Doomed! The Untold Story of Roger Corman’s The Fantastic Four” (2015) is disingenuous in some ways, but I was still thoroughly engaged by writer-director Marty Langford’s documentary. It chronicles a strange incident in the history of superhero cinema: Bernd Eichinger’s Constantin Film and producer Corman made a “Fantastic Four” film in the early 1990s for the ultra-low (in film terms) price of $1 million, and then it was not released – except via bootlegs, which is why it has a cult following and why this docu is able to show clips.
She Makes Comics” (2014) is invaluable simply for its existence. Although it juggles a bevy of comics-related topics and raises more questions than it answers, director Marisa Stotter’s documentary illuminates women in the industry like never before, putting faces to famous names. Driven by interviews with dozens of key women in comics — along with historians, fans and comic-shop clerks – the 70-minute film leaves an overwhelming impression that women have – and always have had – an important place in the field.
The creation stories of the three biggest DC heroes all have a notable amount of injustice behind them. “Superman’s” Siegel and Shuster and “Batman’s” Bill Finger were denied credit for decades. But the story behind “Wonder Woman” – where there has never been debate that William Moulton Marston created her – is the weirdest, as chronicled in the biopic “Professor Marston & the Wonder Women” (2017).
Sometimes I watch behind-the-scenes bonus features of movies I kind of liked, then like them more when exposed to the enthusiasm of the creative team. I imagine the movie as it could have been, had it achieved what it was aiming for. “The Death of ‘Superman Lives’: What Happened?” (2015) is a 104-minute bonus feature for a movie that was never made in the late-1990s, and it really makes me want to see the nonexistent film. I’ll just have to tell myself the end product probably wouldn’t be as good as the pre-production art makes it seem.
As its title suggests, “Necessary Evil: Super-Villains of DC Comics” (2013) only chronicles DC villains, but that’s not a problem since “Batman” is widely acknowledged to have the best rogues gallery in comics, plus there are icons like Lex Luthor from “Superman.” Indeed, one of the interviewees – most of whom work on DC comics or animated series – notes that there have been literally thousands of villains in the DC Universe’s history.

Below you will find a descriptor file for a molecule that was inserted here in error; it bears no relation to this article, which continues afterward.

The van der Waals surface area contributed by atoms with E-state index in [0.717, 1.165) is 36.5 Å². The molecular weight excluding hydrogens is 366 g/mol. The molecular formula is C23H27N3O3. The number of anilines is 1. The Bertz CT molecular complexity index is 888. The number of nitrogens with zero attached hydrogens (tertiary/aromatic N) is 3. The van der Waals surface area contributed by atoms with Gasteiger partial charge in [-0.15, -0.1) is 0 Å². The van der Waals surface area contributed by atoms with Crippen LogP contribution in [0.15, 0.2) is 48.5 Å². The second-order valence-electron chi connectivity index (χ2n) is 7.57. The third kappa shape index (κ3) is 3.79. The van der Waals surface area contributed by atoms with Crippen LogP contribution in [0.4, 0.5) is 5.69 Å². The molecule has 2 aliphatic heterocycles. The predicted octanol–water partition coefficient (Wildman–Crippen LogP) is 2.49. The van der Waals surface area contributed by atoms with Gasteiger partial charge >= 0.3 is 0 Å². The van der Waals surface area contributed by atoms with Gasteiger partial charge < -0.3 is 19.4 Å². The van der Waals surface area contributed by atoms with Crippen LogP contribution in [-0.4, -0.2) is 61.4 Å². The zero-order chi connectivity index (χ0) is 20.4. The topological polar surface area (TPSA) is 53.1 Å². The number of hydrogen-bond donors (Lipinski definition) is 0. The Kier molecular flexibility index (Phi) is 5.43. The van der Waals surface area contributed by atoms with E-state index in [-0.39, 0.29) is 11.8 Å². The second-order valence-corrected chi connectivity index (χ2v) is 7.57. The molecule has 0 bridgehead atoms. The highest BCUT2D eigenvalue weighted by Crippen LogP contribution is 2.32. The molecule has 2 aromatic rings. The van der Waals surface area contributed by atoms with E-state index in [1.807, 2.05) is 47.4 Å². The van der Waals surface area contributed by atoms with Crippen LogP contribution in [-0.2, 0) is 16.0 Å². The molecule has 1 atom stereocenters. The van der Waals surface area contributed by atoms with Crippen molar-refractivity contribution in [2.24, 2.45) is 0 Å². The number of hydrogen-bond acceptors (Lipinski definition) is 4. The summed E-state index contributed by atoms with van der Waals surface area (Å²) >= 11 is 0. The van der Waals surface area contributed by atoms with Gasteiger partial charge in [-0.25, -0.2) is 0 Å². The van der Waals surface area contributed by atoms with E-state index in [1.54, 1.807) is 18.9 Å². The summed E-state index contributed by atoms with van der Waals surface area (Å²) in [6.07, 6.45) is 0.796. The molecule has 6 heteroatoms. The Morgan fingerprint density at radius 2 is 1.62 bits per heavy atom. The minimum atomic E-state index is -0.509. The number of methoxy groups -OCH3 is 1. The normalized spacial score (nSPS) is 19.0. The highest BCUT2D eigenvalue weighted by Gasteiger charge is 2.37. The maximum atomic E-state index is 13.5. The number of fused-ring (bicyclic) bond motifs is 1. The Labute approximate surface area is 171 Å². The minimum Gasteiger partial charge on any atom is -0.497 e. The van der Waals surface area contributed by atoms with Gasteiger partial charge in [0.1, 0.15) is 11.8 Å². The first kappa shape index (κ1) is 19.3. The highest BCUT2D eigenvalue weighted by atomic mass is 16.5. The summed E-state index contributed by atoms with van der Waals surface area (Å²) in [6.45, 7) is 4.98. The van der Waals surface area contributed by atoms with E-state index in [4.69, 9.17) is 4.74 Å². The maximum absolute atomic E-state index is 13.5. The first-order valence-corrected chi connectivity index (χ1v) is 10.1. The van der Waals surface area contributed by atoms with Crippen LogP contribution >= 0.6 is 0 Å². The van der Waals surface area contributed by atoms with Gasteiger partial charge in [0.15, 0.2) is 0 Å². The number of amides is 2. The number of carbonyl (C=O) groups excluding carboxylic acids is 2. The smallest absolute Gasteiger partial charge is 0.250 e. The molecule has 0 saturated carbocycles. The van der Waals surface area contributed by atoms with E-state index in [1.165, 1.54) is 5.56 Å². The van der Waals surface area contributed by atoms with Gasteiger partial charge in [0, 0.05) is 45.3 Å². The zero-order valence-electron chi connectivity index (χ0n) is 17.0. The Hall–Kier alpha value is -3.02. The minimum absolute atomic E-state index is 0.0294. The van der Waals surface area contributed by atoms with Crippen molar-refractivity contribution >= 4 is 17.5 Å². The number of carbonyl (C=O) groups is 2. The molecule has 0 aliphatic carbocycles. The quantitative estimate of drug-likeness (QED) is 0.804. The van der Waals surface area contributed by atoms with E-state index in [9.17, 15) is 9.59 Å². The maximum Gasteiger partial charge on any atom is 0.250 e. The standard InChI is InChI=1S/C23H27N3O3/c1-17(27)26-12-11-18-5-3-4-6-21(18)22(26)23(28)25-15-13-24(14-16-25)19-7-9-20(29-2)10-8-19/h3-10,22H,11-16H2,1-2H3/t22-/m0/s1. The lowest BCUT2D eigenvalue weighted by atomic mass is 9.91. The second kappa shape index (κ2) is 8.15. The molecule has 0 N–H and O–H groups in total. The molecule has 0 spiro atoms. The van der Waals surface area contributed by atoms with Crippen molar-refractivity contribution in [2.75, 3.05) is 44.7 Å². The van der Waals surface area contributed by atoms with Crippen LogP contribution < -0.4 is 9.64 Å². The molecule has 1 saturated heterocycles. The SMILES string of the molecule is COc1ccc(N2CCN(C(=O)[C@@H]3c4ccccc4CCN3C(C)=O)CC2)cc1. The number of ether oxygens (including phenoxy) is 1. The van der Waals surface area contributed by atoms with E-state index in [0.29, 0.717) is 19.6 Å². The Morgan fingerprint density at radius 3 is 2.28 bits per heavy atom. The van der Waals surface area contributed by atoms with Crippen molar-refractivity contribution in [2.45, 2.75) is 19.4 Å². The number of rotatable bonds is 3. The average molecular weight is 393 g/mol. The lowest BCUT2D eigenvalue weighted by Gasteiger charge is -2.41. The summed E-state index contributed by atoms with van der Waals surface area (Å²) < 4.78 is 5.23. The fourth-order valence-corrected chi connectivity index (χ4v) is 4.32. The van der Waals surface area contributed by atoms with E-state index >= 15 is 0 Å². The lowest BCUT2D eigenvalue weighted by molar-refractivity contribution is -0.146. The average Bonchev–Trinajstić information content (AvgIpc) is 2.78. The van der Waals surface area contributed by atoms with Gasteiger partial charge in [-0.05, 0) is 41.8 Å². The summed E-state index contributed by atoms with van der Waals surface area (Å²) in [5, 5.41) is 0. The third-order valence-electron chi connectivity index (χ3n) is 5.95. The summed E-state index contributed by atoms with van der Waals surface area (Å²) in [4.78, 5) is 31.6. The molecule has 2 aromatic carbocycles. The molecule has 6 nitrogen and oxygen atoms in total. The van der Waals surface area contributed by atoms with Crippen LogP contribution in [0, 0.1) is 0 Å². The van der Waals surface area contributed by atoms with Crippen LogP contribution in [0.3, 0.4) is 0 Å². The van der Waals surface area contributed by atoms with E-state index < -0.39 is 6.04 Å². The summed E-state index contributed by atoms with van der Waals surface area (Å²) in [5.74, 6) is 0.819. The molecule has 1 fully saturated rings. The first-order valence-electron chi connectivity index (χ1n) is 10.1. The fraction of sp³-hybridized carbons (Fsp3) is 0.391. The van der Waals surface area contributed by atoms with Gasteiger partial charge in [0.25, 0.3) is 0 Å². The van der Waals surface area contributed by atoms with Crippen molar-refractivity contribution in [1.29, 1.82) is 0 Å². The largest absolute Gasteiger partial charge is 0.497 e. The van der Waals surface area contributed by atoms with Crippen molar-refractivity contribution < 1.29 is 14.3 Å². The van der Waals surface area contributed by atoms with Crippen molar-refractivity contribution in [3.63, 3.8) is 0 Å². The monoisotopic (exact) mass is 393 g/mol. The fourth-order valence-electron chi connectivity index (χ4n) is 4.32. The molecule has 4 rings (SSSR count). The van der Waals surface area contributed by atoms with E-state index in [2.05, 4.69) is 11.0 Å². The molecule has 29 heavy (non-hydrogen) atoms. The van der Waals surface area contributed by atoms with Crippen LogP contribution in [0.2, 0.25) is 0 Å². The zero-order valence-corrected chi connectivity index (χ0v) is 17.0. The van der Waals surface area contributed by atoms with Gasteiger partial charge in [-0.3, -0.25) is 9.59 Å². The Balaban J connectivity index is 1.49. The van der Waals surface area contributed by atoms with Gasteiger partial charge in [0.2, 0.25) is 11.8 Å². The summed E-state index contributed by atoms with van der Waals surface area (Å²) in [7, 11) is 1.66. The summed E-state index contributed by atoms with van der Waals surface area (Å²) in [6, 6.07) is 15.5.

Comic-Con Episode IV: A Fan’s Hope” (2011) chronicles a slice in time in the history of San Diego Comic-Con International, held over four days every July. In 2010, as director/co-writer Morgan Spurlock follows five convention-goers, the event still features comic-book dealers, but it’s certainly a step into its commercial era where studios get to test film clips and fans get to be the first to experience a taste. The 88-minute documentary only pays lip service to the convention’s history, which dates back to a gathering of 300 people in 1970, instead focusing on the modern mass of geek humanity.
Batman & Bill” (2017, Hulu) is about the fight to correct one of the great injustices of early comic book history – the omission of “Batman” co-creator Bill Finger’s name alongside Bob Kane’s. The documentary weaves from tragedy to fun to hopelessness to delight, avoiding that grim feeling found in most chronicles of injustice, while also contrasting the sweat-shop work process of the 1940s comic industry against this new age when writers are known and celebrated.
2021 will be a hugely transitional year for television and cinema as they react to our new post-pandemic habits. It could also be hugely entertaining year for audiences, as we get all those delayed 2020 releases plus some new ones. Here are my picks for three TV shows and three movies to see this year, plus a rundown of other big series and films:
Wonder Woman 1984” has automatic goodwill by being released straight into our homes for free (if we already have HBO Max), and director/co-writer Patty Jenkins cashes in a lot of it in the early going. We like Diana/Wonder Woman because she’s so perfectly played by Gal Gadot, and Chris Pine’s Steve Trevor has great chemistry with our heroine, and Kristen Wiig makes a decent Barbara/Cheetah. But after a neat Themyscira triathlon in the style of ancient Rome featuring kiddie Diana (Lilly Aspell, returning from the 2017 original), the sequel moves to 1984 Washington, D.C., and switches to a plodding pace.
With Christmas approaching, it’s a good time look back at the films of Shane Black, the unofficial King of Christmas among moviemakers. Although he may not have any overt watch-it-every-year “Christmas movies” – his first hit, “Lethal Weapon,” comes closest to that celebrated status – he peppers holiday trappings into his films more than any other major filmmaker today.